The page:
These are the natural supplements that people are taking to help control their blood sugar and diabetes. It is important that you take nothing that interferes with the medicines given to you by your physician, so you should let your doctor know of any natural supplement that you are using in addition to your prescription medicines. However, it is possible to control your blood sugar with natural supplements, and those mentioned above are just a few of the natural substances available that can help diabetics control their condition and so avoid the side effects.
June 14, 2005 11:44 AM
Good Hydration by Lisa James Energy Times, June 17, 2004
Ah summertime, and the living is lovely: ocean fragrances wafting on a summer wind, the summer sun warming the body and relaxing the mind.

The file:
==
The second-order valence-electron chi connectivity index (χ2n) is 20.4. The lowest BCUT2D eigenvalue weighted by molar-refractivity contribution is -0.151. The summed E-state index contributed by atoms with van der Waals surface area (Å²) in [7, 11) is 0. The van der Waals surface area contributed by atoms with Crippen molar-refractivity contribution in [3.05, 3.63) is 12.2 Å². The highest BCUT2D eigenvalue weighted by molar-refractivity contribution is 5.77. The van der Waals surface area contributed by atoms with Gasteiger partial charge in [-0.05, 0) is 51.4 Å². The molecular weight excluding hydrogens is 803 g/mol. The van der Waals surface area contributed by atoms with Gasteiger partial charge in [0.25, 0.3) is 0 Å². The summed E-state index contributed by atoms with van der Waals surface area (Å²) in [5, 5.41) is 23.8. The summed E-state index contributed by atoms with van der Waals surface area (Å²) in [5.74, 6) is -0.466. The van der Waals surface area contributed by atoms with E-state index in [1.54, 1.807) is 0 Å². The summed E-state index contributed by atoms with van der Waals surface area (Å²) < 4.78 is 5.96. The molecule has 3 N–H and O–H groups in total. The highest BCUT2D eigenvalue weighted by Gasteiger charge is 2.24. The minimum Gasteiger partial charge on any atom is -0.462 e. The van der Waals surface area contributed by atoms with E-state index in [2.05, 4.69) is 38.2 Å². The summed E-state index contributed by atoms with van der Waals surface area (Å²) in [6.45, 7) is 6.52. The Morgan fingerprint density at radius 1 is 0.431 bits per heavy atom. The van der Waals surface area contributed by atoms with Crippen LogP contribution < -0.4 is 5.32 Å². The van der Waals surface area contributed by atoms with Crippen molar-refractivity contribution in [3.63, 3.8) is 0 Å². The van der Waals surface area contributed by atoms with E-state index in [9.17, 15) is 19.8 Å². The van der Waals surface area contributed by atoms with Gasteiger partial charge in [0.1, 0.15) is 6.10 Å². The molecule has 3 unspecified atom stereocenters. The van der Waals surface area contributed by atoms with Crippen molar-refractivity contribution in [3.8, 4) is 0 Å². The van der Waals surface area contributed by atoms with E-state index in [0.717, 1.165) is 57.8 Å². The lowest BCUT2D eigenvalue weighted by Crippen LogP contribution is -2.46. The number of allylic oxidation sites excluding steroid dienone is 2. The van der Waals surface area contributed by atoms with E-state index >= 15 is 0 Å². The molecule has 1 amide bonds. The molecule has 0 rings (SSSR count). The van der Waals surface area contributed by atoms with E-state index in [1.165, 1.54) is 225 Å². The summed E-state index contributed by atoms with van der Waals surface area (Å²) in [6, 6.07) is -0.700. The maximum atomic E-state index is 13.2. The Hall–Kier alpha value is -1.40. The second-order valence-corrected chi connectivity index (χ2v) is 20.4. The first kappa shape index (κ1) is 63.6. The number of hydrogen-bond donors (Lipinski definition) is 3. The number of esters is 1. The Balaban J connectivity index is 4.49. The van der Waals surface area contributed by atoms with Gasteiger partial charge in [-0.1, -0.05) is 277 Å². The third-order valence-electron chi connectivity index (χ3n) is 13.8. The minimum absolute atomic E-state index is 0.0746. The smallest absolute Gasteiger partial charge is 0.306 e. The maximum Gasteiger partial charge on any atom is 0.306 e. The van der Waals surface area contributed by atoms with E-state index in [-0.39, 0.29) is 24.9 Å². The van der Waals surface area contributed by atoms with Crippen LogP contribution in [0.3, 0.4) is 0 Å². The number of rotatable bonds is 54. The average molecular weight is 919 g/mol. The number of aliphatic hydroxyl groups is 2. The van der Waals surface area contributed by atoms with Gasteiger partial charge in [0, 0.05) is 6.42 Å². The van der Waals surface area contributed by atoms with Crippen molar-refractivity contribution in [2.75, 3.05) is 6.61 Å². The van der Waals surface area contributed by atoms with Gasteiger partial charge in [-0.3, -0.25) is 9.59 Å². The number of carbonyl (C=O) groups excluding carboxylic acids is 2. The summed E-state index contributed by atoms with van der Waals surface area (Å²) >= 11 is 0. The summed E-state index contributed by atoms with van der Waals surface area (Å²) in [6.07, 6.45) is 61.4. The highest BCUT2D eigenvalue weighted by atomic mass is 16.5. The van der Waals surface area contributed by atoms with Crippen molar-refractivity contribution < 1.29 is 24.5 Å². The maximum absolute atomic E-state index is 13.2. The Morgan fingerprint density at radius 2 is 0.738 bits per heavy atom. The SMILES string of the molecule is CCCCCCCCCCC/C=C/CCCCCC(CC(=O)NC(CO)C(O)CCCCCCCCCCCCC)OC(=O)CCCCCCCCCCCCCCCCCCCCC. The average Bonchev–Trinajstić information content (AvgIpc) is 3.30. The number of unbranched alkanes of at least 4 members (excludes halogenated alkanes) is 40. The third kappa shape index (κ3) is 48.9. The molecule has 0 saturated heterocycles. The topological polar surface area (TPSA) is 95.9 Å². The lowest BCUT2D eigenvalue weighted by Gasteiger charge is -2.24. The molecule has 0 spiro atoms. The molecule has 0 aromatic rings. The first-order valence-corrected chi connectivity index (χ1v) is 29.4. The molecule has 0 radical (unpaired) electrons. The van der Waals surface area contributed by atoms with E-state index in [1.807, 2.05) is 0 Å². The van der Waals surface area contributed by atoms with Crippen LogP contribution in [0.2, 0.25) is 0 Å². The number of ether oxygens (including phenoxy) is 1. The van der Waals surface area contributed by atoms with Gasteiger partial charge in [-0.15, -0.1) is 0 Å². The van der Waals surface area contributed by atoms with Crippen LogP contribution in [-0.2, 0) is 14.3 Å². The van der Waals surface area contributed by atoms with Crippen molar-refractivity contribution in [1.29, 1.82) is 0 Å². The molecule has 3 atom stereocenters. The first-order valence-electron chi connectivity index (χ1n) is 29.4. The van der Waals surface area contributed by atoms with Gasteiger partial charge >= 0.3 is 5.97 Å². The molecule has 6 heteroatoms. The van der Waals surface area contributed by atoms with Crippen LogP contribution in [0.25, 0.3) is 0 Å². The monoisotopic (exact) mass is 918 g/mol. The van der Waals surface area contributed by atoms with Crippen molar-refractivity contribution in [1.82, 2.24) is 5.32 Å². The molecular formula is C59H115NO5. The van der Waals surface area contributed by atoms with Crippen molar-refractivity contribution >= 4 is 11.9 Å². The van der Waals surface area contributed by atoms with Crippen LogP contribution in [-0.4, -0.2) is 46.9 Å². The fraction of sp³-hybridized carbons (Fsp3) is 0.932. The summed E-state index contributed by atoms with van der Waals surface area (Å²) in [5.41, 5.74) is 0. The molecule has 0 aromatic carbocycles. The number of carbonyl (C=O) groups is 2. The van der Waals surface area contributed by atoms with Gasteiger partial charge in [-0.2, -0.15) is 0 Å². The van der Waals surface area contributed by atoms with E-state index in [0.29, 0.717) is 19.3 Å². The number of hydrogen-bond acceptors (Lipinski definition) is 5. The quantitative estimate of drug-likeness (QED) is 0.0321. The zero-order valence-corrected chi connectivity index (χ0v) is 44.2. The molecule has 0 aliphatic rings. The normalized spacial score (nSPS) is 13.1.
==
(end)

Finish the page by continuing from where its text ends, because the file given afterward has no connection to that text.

But all that sun and wind can dry your summer skin, making it uncomfortable and parched-looking. Moisture counteracts the discomforts that summer elements can bring, allowing your fresh, dewy look to shine through. Knowing how to hydrate your skin is the key.
Skin consists of three layers, each with a different function:
Do you have dry skin? How well your skin holds moisture depends on the arrangement of cells within the stratum corneum. Fat contained in this layer, as well as natural moisturizing factor (made by the epidermis), also keeps skin moist. Unfortunately, as you age, the amount of natural moisturizing factor produced by your skin decreases.
Skin Care 101